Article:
Depression and Writing: Don’t End Your Story

People often ask me why I write. I give them plenty of answers like, it’s what I was born to do (cheesy, I know), it’s as vital to me as the air I breathe (also cheesy), I love to create new worlds, I have stories to tell, etc. etc. Writing is also my outlet when I’m stressed or depressed. When I slip into the text and the world falls away, I feel a warmth in my chest that dissipates every awful thing I’m feeling. I’m lost in the story, and everything feels right with the world. In a way, my writing saves me from my negative emotions.

But what about those times when it can’t? What about the times when writer’s block is so strong is drives me into a downward spiral of depression?

I’ve written about anxiety, depression, and writing before, but what happened a week ago is very different.

On February 2nd, my depression almost won. I won’t go into great detail, but I checked myself into a psychiatric ward with the guidance and support of a friend so that I could take care of my mental health.

So I wouldn’t end my story.

You see, I love writing, but I do the same thing many writers do. I attach my self worth to my craft. If I can’t write, I feel like something’s wrong with me and I stress myself out more than necessary. It’s habit. It’s worse when I have a block on a big project I want to complete such as Purple Door District 2. For months I’ve struggled and felt disconnected with my craft. That’s bad enough, but when writing is supposed to be an emotional outlet, and I lose that, I sometimes feel like I lose my purpose too.

Don’t get me wrong, a lot of things compounded over the months to make me so depressed, but not being able to write was a huge part of it. Writers tend to forget about their mental health when they’re so busy creating. We get swept up in what we should be getting done or how we’re not doing enough that we forget the warning signs our brain sends us when we’ve pushed ourselves too far.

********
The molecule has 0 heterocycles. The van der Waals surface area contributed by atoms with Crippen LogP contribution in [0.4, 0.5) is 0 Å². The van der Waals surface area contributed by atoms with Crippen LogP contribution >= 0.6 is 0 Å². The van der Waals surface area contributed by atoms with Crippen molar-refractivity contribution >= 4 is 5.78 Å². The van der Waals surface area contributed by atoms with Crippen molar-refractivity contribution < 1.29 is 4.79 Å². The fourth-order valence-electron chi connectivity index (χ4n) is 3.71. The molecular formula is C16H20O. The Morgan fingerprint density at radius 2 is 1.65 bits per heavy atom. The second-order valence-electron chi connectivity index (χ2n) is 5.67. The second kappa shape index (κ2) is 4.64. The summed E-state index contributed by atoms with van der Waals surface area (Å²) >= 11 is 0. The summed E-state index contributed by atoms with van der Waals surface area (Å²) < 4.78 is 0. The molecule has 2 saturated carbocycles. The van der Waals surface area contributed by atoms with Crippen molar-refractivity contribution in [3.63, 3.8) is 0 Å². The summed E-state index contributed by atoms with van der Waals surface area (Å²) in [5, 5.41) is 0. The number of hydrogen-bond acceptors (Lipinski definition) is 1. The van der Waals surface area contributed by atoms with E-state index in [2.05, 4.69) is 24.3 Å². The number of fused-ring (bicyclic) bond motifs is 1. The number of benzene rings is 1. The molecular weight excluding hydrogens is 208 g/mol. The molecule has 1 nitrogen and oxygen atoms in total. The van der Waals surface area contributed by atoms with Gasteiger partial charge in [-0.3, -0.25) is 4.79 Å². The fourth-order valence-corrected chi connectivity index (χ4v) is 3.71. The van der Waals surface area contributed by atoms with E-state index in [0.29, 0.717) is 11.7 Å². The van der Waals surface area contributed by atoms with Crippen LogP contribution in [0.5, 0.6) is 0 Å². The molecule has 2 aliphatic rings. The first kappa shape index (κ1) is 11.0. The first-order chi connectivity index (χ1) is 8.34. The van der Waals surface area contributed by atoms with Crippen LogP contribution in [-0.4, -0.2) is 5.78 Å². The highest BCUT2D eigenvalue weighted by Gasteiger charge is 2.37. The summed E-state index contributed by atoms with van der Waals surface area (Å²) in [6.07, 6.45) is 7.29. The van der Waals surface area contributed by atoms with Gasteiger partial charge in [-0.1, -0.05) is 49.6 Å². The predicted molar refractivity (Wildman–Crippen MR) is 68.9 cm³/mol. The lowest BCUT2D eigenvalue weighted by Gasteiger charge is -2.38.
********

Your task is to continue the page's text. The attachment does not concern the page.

-Lack of interest in the things we love

-Unable to deal with daily stresses

-Losing sleep over worry

-Beating ourselves down for not writing because we see ourselves as failures

Sound familiar? I was feeling all of this, and yet I didn’t realize just how depressed I was until it was almost too late. I’ve said it before and I’ll say it again. I’m not shy when it comes to talking about my mental health. Several writers on twitter have been told that they shouldn’t discuss their emotions or mental health because it’s “unprofessional” or “no one wants to hear their drama.”

Bullshit.

Talking about how you feel makes you more real. It makes you more human and relatable. If Twitter, Facebook, Instagram, and blog posts are your outlets and the only places you feel safe talking about your emotions, then do it. The United States has such a stigma about mental health, like it’s a hush hush topic that no one should talk about.

Again, I call bullshit. If we talked about it, then maybe more people would know when to reach out for help. Maybe more creative minds would realize they’re not alone in their struggles and there are people who care what happens to them.

You are not your craft. Your worth is not measured by your word or page count, or your amazon reviews, or the number of books under your belt.

One of the things that struck me the hardest about going into the psychiatric ward was when the therapist said, “You’re a writer? Oh yeah, I’ve probably seen most of the writers in the city here.” What does that tell you about us creative folk? We push and push and beat ourselves down when we should be lifting ourselves and others up for our/their accomplishments.

So in case no one has said this to you today, you matter. You are amazing. You are loved. And you have a purpose. No matter how lonely you feel, there’s a community out there that understands what you’re going through. If you’re too nervous to call someone for help, then try #writingcommunity on Twitter, or any number of writing hashtags on instagram. Believe me, you’ll find that there are more people like you than you even realize.

And during those really bad moments, when you feel like the world is coming down and you can’t see the light at the end of the tunnel, please consider calling the suicide hotline: 1-800-273-8255.

Your story isn’t over yet, and the world wants to hear it. You’re not alone.

Character POVs: What Should You Choose?